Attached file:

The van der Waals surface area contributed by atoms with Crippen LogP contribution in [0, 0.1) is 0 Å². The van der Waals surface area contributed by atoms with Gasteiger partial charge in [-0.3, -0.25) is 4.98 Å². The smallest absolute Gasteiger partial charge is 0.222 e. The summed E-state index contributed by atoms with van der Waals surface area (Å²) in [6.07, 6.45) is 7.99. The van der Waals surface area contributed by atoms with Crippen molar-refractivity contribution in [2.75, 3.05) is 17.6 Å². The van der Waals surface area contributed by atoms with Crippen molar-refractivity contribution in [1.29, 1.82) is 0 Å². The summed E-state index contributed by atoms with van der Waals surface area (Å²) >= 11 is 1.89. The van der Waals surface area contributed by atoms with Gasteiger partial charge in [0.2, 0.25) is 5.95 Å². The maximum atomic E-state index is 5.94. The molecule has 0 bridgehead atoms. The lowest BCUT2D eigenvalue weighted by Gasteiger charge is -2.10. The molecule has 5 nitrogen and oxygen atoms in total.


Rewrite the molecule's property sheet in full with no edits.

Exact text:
The van der Waals surface area contributed by atoms with Crippen LogP contribution in [0, 0.1) is 0 Å². The van der Waals surface area contributed by atoms with Gasteiger partial charge in [-0.3, -0.25) is 4.98 Å². The smallest absolute Gasteiger partial charge is 0.222 e. The summed E-state index contributed by atoms with van der Waals surface area (Å²) in [6.07, 6.45) is 7.99. The van der Waals surface area contributed by atoms with Crippen molar-refractivity contribution in [2.75, 3.05) is 17.6 Å². The van der Waals surface area contributed by atoms with Crippen molar-refractivity contribution in [1.29, 1.82) is 0 Å². The summed E-state index contributed by atoms with van der Waals surface area (Å²) >= 11 is 1.89. The van der Waals surface area contributed by atoms with Gasteiger partial charge in [0.2, 0.25) is 5.95 Å². The maximum atomic E-state index is 5.94. The molecule has 0 bridgehead atoms. The lowest BCUT2D eigenvalue weighted by Gasteiger charge is -2.10. The molecule has 5 nitrogen and oxygen atoms in total.